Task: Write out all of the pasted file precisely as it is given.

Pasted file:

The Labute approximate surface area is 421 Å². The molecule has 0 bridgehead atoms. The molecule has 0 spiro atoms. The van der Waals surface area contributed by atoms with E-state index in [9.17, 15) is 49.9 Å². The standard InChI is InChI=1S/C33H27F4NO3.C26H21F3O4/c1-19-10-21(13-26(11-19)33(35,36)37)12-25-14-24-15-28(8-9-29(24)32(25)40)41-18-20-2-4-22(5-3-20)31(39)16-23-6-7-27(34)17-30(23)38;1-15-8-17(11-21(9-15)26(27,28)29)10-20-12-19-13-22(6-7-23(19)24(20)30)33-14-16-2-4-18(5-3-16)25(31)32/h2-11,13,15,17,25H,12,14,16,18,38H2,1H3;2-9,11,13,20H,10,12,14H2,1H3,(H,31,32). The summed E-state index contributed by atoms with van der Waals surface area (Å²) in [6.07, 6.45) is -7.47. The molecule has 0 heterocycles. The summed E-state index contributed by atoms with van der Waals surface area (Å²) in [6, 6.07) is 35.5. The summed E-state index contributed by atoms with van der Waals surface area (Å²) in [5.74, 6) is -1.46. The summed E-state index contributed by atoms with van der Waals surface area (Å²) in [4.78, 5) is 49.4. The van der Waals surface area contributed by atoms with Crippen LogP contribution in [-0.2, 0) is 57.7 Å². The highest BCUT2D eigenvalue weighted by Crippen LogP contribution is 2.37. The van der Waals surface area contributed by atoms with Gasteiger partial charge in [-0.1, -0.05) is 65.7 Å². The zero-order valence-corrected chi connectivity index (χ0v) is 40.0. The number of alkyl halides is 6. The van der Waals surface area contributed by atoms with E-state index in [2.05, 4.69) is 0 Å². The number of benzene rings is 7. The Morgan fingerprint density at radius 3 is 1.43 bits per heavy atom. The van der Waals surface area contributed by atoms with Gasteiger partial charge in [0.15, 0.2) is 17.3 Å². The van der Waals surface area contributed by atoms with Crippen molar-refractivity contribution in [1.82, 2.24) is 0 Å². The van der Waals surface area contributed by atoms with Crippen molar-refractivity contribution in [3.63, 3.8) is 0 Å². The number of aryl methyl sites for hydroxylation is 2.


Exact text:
The Labute approximate surface area is 421 Å². The molecule has 0 bridgehead atoms. The molecule has 0 spiro atoms. The van der Waals surface area contributed by atoms with E-state index in [9.17, 15) is 49.9 Å². The standard InChI is InChI=1S/C33H27F4NO3.C26H21F3O4/c1-19-10-21(13-26(11-19)33(35,36)37)12-25-14-24-15-28(8-9-29(24)32(25)40)41-18-20-2-4-22(5-3-20)31(39)16-23-6-7-27(34)17-30(23)38;1-15-8-17(11-21(9-15)26(27,28)29)10-20-12-19-13-22(6-7-23(19)24(20)30)33-14-16-2-4-18(5-3-16)25(31)32/h2-11,13,15,17,25H,12,14,16,18,38H2,1H3;2-9,11,13,20H,10,12,14H2,1H3,(H,31,32). The summed E-state index contributed by atoms with van der Waals surface area (Å²) in [6.07, 6.45) is -7.47. The molecule has 0 heterocycles. The summed E-state index contributed by atoms with van der Waals surface area (Å²) in [6, 6.07) is 35.5. The summed E-state index contributed by atoms with van der Waals surface area (Å²) in [5.74, 6) is -1.46. The summed E-state index contributed by atoms with van der Waals surface area (Å²) in [4.78, 5) is 49.4. The van der Waals surface area contributed by atoms with Crippen LogP contribution in [-0.2, 0) is 57.7 Å². The highest BCUT2D eigenvalue weighted by Crippen LogP contribution is 2.37. The van der Waals surface area contributed by atoms with Gasteiger partial charge in [-0.1, -0.05) is 65.7 Å². The zero-order valence-corrected chi connectivity index (χ0v) is 40.0. The number of alkyl halides is 6. The van der Waals surface area contributed by atoms with E-state index in [2.05, 4.69) is 0 Å². The number of benzene rings is 7. The Morgan fingerprint density at radius 3 is 1.43 bits per heavy atom. The van der Waals surface area contributed by atoms with Gasteiger partial charge in [0.15, 0.2) is 17.3 Å². The van der Waals surface area contributed by atoms with Crippen molar-refractivity contribution in [1.82, 2.24) is 0 Å². The van der Waals surface area contributed by atoms with Crippen molar-refractivity contribution in [3.63, 3.8) is 0 Å². The number of aryl methyl sites for hydroxylation is 2.